To align the interests between management, shareholders and other interest groups, Guthrie and Turnbull (1995:83) conclude that “ . . . various strategies are used by various cultures to bond the agents who process corporate information to those who use it.” The Anglo-Saxon and continental European approaches to board organization reflect these differences. As such, one-tier and two-tier board models can be seen as alternative organizational approaches to support the role of boards of directors to align the diverging interests of managers, shareholders and other stakeholders. The effectiveness of corporate boards to align these pluralistic interests is associated with the so-called formal independence of boards. The formal independence of corporate boards of directors can be conceptualized by Fama and Jensen’s (1983) distinction between the “decision management” and the “decision control” activities of corporate boards. Decision management refers to the tasks of executive directors to initiate and implement strategic decisions.
Decision control refers to the tasks of non-executive directors to ratify and monitor executive decisions. An independent board structure separates the activities of executive and non-executive directors. Seen from a more practical point of view, an independent board model minimizes the role of management in the ratification and monitoring of corporate decisions. As suggested by Davis (1991:73), “an independent structure is one in which an autonomous board of directors is established to monitor organizational strategic decisions and performance. [ . . .] Thus, in its purest form, management plays an extremely minor role in the independent structure.” Chapter two of this study further elaborates on the distinction between decision management and decision control.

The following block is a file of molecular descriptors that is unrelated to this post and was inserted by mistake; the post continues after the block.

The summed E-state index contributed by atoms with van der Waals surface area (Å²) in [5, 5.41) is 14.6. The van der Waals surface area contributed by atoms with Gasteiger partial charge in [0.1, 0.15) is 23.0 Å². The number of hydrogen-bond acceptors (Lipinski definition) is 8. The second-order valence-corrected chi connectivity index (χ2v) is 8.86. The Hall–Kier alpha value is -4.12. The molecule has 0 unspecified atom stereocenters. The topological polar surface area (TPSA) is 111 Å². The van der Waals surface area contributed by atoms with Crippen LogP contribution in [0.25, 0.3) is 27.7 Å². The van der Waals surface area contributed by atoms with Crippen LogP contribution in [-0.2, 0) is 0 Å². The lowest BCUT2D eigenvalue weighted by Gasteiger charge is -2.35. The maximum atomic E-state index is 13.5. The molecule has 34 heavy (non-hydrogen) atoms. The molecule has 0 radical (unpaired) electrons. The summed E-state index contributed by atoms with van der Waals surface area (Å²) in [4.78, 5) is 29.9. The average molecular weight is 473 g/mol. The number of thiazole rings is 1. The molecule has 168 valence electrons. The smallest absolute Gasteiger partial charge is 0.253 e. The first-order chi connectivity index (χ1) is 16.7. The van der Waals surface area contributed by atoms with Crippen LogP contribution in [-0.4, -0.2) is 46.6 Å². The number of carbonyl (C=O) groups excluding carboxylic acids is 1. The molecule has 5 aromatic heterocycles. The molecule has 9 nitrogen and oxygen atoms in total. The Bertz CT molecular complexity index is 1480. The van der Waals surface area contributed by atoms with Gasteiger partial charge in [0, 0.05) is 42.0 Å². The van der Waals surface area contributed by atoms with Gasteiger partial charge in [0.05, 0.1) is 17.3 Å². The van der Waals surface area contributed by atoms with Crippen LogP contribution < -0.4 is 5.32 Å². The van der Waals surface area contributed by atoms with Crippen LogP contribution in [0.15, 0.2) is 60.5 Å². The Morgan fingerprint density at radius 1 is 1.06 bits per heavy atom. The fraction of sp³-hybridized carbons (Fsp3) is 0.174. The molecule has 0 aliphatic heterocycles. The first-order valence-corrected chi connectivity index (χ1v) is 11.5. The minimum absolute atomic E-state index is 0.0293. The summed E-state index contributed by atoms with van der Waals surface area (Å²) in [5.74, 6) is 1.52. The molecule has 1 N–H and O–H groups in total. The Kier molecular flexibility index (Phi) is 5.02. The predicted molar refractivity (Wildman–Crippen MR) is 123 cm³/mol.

Design Strategies of Board Organization
The concept of board independence is mostly essential to the shareholder perspective of corporate governance. This perspective is based on the assumption that the more independent directors are from management, the better they will serve the interests of shareholders. The influence of management on the board of directors can be reduced by at least three design strategies. First, corporations can modify their board leadership structures by securing that CEO and chairman roles are fulfilled by different individuals. An independent board leadership structure can be also supported by the appointment of non-executive lead directors to the board (see § 6.4.3. in chapter six). Second, the formal independence of corporate boards can be supported by the appointment of non-executive directors who have not been formerly affiliated with the corporation. Third, the formal independence of boards can be facilitated by the formation of board committees and the formal division of board roles through one or more hierarchical layers in the organization of the board (see also table 1.1).
Design Strategies and the Formal Independence of Corporate Boards
The international corporate governance debate largely builds on the assumption that these design strategies improve the formal independence of boards. In addition, design strategies give rise to differences in the way one-tier and two-tier board models facilitate the formal independence of boards of directors. The next two paragraphs further elaborate on the formal independence of one-tier and two-tier boards.
The Formal Independence of One-Tier Boards
Directors who operate in Anglo-Saxon countries have been targeted by commentators, financial analysts, environmentalists, employees and investors to
apply design strategies that improve the formal independence of one-tier boards. In practice, business failures and excessive directors’ pay have put pressures on corporate boards to become more independently structured and composed of management. For example, stock exchanges that are fighting for a piece of the international financial pie are flexing their muscles to alter listing requirements that aim at changes in the formal organization of one-tier boards.